Newsweek: Doctors change the way they think about death

Very interesting article.

Cue the inevitable thread derail into a discussion of zombies … and probably ninja pirates too.

bad ass

Wow. I recently read Micheal Crichton’s “Five Patients”, which is a non-fiction book detailing an ER room in 1969. There are things that they were doing even then that seem barbaric now.

I can’t wait for the future. This is fascinating stuff, and I am glad that there are smart people out there working this stuff.

Guys, do you have any idea how pissed Jesus is going to be when he’s just gotten through introductions with someone and they get yanked back to Earth?

Man, I love science.

Oh my… Thats … I can’t explain it. As someone who gave cpr to his day almost 5 years ago and he didn’t make it, this is kind of freaky to read I could of did more harm than good. Not that this technologly back then could of helped.

Nobody is suggesting that CPR does more harm than good. The question is how to minimize the additional damage that occurs when perfusion is restored.


I wonder what this means for Lazarus?

The article says that CPR restores the oxygen in such a way that maximum cell damage occurs. On the other hand, when a slow and cell-preserving resuscitation method is unavailable the alternative would be death, so…

Anyway, interesting article but the consequences aren’t perhaps that far-reaching after all. When the heart fails there’s usually a reason, and that reason will either have done more damage already (as in an accident) or will soon cause another heart failure (clogged arteries, old age).

Seems like this could have some very far reaching applications not just in saving lives in cardiac arrest situations but in surgical situations where a patient needs to “die” to facilitate ideal operating conditions. If they can literally stop someones heart for over and hour, repair whatever needs repairing without worrying about the effects, then revive the patients heart without cell damage after completion it could lead to all new ways of fixing various conditions and transplanting organs. Cool stuff!

There has actually been some work on just this. Maybe by the guy mentioned in the article or something else. They do these crazy things where they lower the temperature of dogs and drain all of their blood, do surgery on them, and then warm them up and put the blood back. Apparently the dogs can stay in a bloodless chilled state for a long time (12 hours maybe?) without any apparent ill effects.

I’m definitely going to my lawyer and getting a restraining order that will make Chris Nahr stay at a mininum of a thousand yards from any crash cart to be used on me in the future.


“No, don’t. Why bother? Damage’s done, and it borders on irresponsible to waste the electricity.”

“Huh, good point. Fuck it, let’s go golfing.”

Reminds me of that house episode where they had to get rid of an infection in a corpse.

By the way, didn’t the just recently change CPR? I still get the Royal Lifesaving Society magazine, and I thought I had read that CPR is now just about the chest compressions - that you shouldn’t stop for breaths after the first two.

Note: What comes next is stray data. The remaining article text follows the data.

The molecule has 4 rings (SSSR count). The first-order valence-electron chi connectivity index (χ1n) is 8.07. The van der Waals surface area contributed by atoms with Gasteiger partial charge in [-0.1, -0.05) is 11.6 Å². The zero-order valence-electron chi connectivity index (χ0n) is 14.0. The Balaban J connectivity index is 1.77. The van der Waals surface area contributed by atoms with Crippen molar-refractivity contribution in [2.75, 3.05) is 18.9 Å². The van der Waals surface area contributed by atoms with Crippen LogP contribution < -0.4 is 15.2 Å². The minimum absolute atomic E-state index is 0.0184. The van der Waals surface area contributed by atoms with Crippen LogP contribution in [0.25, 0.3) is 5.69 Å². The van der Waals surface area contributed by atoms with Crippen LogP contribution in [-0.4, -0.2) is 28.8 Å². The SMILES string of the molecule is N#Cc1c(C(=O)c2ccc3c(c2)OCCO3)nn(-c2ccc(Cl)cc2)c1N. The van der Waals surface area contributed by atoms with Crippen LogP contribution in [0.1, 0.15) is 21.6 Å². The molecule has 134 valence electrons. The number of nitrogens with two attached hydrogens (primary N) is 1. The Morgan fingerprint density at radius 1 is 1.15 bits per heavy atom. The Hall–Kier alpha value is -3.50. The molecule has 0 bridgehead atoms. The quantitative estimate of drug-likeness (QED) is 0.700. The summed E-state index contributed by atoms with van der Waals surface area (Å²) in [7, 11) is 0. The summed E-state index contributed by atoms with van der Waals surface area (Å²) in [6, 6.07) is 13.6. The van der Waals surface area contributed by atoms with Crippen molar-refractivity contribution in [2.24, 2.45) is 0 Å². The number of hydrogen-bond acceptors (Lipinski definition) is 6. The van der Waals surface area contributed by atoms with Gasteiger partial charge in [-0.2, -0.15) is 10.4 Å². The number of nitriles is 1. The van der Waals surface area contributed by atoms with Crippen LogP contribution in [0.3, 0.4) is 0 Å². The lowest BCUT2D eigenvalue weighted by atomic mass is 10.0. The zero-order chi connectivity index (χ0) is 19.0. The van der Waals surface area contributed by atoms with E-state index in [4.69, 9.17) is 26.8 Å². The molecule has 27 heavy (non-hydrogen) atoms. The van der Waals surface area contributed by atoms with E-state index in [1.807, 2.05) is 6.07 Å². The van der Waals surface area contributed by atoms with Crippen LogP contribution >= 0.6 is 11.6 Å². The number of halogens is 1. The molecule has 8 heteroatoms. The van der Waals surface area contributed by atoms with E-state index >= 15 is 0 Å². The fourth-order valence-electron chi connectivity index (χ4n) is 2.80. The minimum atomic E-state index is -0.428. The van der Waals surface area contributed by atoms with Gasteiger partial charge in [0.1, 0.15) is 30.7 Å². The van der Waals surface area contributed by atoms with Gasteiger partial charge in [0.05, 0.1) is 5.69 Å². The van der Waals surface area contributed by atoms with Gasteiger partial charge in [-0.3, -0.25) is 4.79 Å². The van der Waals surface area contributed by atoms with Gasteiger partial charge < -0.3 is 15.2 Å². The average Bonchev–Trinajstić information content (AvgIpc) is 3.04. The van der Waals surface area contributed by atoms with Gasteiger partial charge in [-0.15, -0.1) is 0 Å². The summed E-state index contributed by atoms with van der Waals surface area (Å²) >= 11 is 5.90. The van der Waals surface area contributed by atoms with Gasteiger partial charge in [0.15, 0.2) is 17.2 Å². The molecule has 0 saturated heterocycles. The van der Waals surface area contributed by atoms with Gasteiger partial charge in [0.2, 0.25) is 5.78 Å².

I’ve little knowledge in the medical field, but my understanding is that the AIDS virus can not survive without oxygen. That being the case, could this method used along side draining their blood be a “fix” for AIDS?

That is just amazing.

Yeah they did. My wife is a CPR instructor, and she was telling me about the changes. Basically the old way was doing a lot of damage, so they changed the techniques to make it more “living friendly”. You still do assisted breathing, but now they also teach you to find an AED and use that instead if you can.

Won’t somebody think of the zombies?!

The real issue here is going to be insurance, death taxes, and estate issues, when the definition of dead changes.

For instance, if I end up being cryogenically stored via advanced versions of these methods, am I dead? What happens when I get brought back later?

Also, the last paragraph of that thing is remeniscent of “Operation Frost Angel” in Alastair Reynolds’ Pushing Ice. Which, he claims, is based on sound scientific theory, so maybe it’s actually related. Very cool.

The article refers to the damage that occurs during ACLS, which restarts the heart via electricity, drugs, etc.

Basic CPR does not usually restart the heart. In fact, it will rarely save someone’s life by itself. The purpose of CPR is to provide minimal circulation via external compression until a defibrillator (or a more advanced alternative) is available. CPR is a stopgap measure.

It’s important to note that CPR is intended to maintain blood flow to the brain, whereas the article describes reperfusion damage to the heart (even during their slow-reperfusion experiment, they use a bypass device to avoid reducing brain circulation). Circulation to the heart is often stopped intentionally during cardiac surgery. When circulation to the brain is stopped intentionally, malpractice lawsuits happen. Unlike doctors with bypass machines, CPR providers do not get to decide where the blood goes.

And the modern definition of “death” refers to the brain, not the heart. Lawyers and insurance salesmen don’t need to worry for now.